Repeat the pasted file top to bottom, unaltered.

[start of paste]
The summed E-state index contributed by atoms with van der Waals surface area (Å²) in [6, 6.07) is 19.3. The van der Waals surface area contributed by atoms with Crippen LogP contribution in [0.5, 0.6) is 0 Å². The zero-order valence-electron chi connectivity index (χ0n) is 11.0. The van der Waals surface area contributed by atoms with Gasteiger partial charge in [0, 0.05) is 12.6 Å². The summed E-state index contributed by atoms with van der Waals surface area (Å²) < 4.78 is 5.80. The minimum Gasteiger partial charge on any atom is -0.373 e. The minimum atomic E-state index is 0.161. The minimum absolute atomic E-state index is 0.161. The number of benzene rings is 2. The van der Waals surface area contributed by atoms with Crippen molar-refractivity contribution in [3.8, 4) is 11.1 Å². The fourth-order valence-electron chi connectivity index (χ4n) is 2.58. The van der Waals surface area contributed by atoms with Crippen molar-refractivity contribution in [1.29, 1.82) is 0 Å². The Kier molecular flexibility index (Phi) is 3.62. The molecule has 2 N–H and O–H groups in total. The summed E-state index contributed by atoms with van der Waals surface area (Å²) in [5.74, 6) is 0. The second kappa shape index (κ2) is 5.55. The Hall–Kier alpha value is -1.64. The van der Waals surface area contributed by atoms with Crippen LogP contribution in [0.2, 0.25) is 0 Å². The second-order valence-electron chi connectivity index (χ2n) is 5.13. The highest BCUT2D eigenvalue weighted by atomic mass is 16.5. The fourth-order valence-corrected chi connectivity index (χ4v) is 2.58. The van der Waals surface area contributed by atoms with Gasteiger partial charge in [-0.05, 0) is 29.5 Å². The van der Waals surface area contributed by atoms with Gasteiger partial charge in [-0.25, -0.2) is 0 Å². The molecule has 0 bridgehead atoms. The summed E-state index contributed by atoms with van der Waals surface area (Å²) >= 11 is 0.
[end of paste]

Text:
The summed E-state index contributed by atoms with van der Waals surface area (Å²) in [6, 6.07) is 19.3. The van der Waals surface area contributed by atoms with Crippen LogP contribution in [0.5, 0.6) is 0 Å². The zero-order valence-electron chi connectivity index (χ0n) is 11.0. The van der Waals surface area contributed by atoms with Gasteiger partial charge in [0, 0.05) is 12.6 Å². The summed E-state index contributed by atoms with van der Waals surface area (Å²) < 4.78 is 5.80. The minimum Gasteiger partial charge on any atom is -0.373 e. The minimum atomic E-state index is 0.161. The minimum absolute atomic E-state index is 0.161. The number of benzene rings is 2. The van der Waals surface area contributed by atoms with Crippen molar-refractivity contribution in [3.8, 4) is 11.1 Å². The fourth-order valence-electron chi connectivity index (χ4n) is 2.58. The van der Waals surface area contributed by atoms with Crippen molar-refractivity contribution in [1.29, 1.82) is 0 Å². The Kier molecular flexibility index (Phi) is 3.62. The molecule has 2 N–H and O–H groups in total. The summed E-state index contributed by atoms with van der Waals surface area (Å²) in [5.74, 6) is 0. The second kappa shape index (κ2) is 5.55. The Hall–Kier alpha value is -1.64. The van der Waals surface area contributed by atoms with Crippen LogP contribution in [0.2, 0.25) is 0 Å². The second-order valence-electron chi connectivity index (χ2n) is 5.13. The highest BCUT2D eigenvalue weighted by atomic mass is 16.5. The fourth-order valence-corrected chi connectivity index (χ4v) is 2.58. The van der Waals surface area contributed by atoms with Gasteiger partial charge in [-0.05, 0) is 29.5 Å². The van der Waals surface area contributed by atoms with Gasteiger partial charge in [-0.25, -0.2) is 0 Å². The molecule has 0 bridgehead atoms. The summed E-state index contributed by atoms with van der Waals surface area (Å²) >= 11 is 0.